Glucosamine sulphate-loaded distearoyl phosphocholine liposomes for osteoarthritis treatment: Combination of sustained drug release and improved lubrication

Xiuling Ji, Yufei Yan, Tao Sun, Qiang Zhang, Yixin Wang, Ming Zhang, Hongyu Zhang, Xin Zhao

Research output: Journal article publicationJournal articleAcademic researchpeer-review

32 Citations (Scopus)


Osteoarthritis (OA) is a chronic joint disease resulting from joint inflammation and damage. In this study, we employed a boundary lubricant known as a 1,2-distearoyl-sn-glycero-3-phosphocholine (DSPC) liposome for loading of an anti-inflammatory drug d-glucosamine sulphate (GAS) to construct a treatment strategy allowing for sustained anti-inflammation and reduced damage. This kind of drug-loaded nanocarrier integrates the anti-inflammatory effect of the GAS and the lubrication ability of DSPC liposomes without the involvement of complex synthesis processes leading to easier popularization. Our experimental results indicated that the GAS-loaded DSPC liposomes could release GAS in a sustained manner while providing good lubrication in pure water (H2O) and phosphate buffered saline (PBS). Moreover, the GAS-loaded DSPC liposomes prepared at a 2:8 molar ratio in PBS exhibited a greater entrapment efficiency, lower GAS release rate and smaller friction coefficient as compared to those prepared in H2O. The superiority of the drug release and lubrication ability achieved with the GAS-loaded DSPC liposomes in PBS were elucidated on the basis of salt-induced enhancement in liposomal stability and hydration lubrication by the hydrated salt ions. Such GAS release accelerated the viability and proliferation of primary mouse chondrocytes while also providing the anti-inflammatory and chondroprotective potential for tumor necrosis factor (TNF-α) induced chondrocyte degeneration through the down-regulation of pro-inflammatory cytokines, pain related gene and catabolic proteases, as well as the up-regulation of anabolic components. We envision that the GAS-loaded DSPC liposomes could represent a promising new strategy for clinical treatment of OA in the future.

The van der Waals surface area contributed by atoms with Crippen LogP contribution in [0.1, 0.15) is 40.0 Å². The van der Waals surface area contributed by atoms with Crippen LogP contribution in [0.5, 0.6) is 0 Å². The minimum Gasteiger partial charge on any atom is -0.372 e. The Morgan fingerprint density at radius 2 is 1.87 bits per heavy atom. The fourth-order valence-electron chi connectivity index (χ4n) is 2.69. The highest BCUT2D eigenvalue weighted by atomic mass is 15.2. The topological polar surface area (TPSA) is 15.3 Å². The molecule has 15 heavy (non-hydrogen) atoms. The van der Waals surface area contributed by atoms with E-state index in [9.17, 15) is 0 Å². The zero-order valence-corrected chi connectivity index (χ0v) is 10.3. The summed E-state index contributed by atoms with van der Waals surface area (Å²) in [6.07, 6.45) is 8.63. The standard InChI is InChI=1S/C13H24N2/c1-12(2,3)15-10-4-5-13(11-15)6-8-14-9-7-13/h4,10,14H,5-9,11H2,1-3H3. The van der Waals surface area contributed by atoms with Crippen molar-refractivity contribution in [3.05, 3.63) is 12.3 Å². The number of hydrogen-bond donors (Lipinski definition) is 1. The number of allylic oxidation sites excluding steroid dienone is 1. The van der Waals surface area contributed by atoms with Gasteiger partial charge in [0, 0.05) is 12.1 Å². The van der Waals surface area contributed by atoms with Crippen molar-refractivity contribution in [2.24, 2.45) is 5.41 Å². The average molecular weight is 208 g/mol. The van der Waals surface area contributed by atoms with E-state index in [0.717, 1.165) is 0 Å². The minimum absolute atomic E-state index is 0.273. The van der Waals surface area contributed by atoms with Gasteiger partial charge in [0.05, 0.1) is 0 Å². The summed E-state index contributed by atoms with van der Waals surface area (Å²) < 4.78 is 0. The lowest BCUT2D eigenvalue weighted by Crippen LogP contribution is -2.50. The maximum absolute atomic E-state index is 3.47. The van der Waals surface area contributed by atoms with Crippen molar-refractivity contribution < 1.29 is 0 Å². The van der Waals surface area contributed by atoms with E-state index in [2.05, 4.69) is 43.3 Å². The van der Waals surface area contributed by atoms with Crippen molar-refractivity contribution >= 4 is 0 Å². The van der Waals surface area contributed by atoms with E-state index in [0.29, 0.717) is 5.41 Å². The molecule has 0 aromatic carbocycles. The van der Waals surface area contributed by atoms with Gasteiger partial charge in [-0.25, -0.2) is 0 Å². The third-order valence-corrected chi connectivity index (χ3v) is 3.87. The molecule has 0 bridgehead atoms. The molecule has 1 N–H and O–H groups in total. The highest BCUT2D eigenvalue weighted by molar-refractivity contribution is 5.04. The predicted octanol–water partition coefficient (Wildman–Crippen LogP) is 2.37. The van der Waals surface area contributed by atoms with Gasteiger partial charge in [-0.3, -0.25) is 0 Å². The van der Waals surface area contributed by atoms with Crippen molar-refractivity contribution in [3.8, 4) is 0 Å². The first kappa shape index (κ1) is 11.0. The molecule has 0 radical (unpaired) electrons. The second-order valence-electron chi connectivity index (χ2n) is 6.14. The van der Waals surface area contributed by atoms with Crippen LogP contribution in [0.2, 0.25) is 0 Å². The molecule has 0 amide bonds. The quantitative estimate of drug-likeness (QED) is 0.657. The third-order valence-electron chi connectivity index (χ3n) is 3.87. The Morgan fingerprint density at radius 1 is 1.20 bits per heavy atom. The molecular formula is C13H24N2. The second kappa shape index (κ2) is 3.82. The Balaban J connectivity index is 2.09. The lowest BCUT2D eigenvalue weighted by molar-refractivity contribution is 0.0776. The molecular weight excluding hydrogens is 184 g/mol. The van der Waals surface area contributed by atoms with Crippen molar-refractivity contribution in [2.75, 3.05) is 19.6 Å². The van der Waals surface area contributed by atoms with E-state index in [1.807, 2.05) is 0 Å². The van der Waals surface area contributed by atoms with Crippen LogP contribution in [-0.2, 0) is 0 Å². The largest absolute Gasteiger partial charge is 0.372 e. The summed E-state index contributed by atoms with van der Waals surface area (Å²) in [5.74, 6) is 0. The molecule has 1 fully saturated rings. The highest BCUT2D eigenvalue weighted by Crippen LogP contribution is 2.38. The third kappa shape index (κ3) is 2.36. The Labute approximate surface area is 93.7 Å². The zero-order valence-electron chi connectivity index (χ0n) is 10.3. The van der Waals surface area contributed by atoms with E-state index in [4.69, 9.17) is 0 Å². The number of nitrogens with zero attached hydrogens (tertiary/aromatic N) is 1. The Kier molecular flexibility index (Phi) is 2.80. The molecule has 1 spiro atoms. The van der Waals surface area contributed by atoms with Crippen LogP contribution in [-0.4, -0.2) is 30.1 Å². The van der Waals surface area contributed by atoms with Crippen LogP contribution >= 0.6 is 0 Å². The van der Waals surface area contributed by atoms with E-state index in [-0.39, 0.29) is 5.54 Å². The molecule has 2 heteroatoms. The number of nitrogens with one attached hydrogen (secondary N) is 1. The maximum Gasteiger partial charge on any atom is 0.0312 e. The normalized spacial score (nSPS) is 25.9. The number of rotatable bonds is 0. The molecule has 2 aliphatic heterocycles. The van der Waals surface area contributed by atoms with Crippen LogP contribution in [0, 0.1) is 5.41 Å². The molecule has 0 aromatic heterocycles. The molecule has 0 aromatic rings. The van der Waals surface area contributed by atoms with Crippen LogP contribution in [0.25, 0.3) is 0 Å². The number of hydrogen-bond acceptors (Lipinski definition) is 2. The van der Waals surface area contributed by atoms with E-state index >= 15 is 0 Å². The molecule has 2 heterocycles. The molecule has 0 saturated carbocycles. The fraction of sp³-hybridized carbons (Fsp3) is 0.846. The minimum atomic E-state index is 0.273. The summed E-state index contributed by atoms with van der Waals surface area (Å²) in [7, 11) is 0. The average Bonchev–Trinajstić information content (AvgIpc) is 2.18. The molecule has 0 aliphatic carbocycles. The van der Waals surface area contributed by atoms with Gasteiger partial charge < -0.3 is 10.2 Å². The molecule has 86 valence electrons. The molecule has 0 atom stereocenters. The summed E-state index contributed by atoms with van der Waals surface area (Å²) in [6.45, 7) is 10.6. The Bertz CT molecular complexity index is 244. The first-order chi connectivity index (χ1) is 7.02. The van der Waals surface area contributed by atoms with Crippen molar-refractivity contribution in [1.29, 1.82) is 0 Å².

Original languageEnglish
Pages (from-to)2716-2728
Number of pages13
JournalBiomaterials Science
Issue number7
Publication statusPublished - 1 Jul 2019

ASJC Scopus subject areas

  • Biomedical Engineering
  • Materials Science(all)

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